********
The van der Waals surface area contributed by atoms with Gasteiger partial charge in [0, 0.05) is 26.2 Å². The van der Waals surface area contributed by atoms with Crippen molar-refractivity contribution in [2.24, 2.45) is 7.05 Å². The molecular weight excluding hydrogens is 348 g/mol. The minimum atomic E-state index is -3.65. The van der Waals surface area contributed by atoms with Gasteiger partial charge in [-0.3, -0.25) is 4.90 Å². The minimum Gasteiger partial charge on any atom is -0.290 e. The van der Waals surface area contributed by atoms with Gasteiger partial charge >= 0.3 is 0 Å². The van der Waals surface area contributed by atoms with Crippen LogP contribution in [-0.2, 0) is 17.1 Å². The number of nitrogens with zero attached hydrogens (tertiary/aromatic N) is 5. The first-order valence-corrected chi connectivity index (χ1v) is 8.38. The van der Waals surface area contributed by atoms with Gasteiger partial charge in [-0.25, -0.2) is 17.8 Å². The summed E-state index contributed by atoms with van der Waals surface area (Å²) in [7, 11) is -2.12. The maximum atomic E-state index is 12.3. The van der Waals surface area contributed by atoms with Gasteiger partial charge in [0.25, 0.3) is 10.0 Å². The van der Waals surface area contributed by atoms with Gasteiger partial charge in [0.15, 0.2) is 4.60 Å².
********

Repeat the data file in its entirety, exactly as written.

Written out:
The van der Waals surface area contributed by atoms with Gasteiger partial charge in [0, 0.05) is 26.2 Å². The van der Waals surface area contributed by atoms with Crippen molar-refractivity contribution in [2.24, 2.45) is 7.05 Å². The molecular weight excluding hydrogens is 348 g/mol. The minimum atomic E-state index is -3.65. The van der Waals surface area contributed by atoms with Gasteiger partial charge in [-0.3, -0.25) is 4.90 Å². The minimum Gasteiger partial charge on any atom is -0.290 e. The van der Waals surface area contributed by atoms with Gasteiger partial charge >= 0.3 is 0 Å². The van der Waals surface area contributed by atoms with Crippen LogP contribution in [-0.2, 0) is 17.1 Å². The number of nitrogens with zero attached hydrogens (tertiary/aromatic N) is 5. The first-order valence-corrected chi connectivity index (χ1v) is 8.38. The van der Waals surface area contributed by atoms with Gasteiger partial charge in [-0.25, -0.2) is 17.8 Å². The summed E-state index contributed by atoms with van der Waals surface area (Å²) in [7, 11) is -2.12. The maximum atomic E-state index is 12.3. The van der Waals surface area contributed by atoms with Gasteiger partial charge in [0.25, 0.3) is 10.0 Å². The van der Waals surface area contributed by atoms with Gasteiger partial charge in [0.15, 0.2) is 4.60 Å².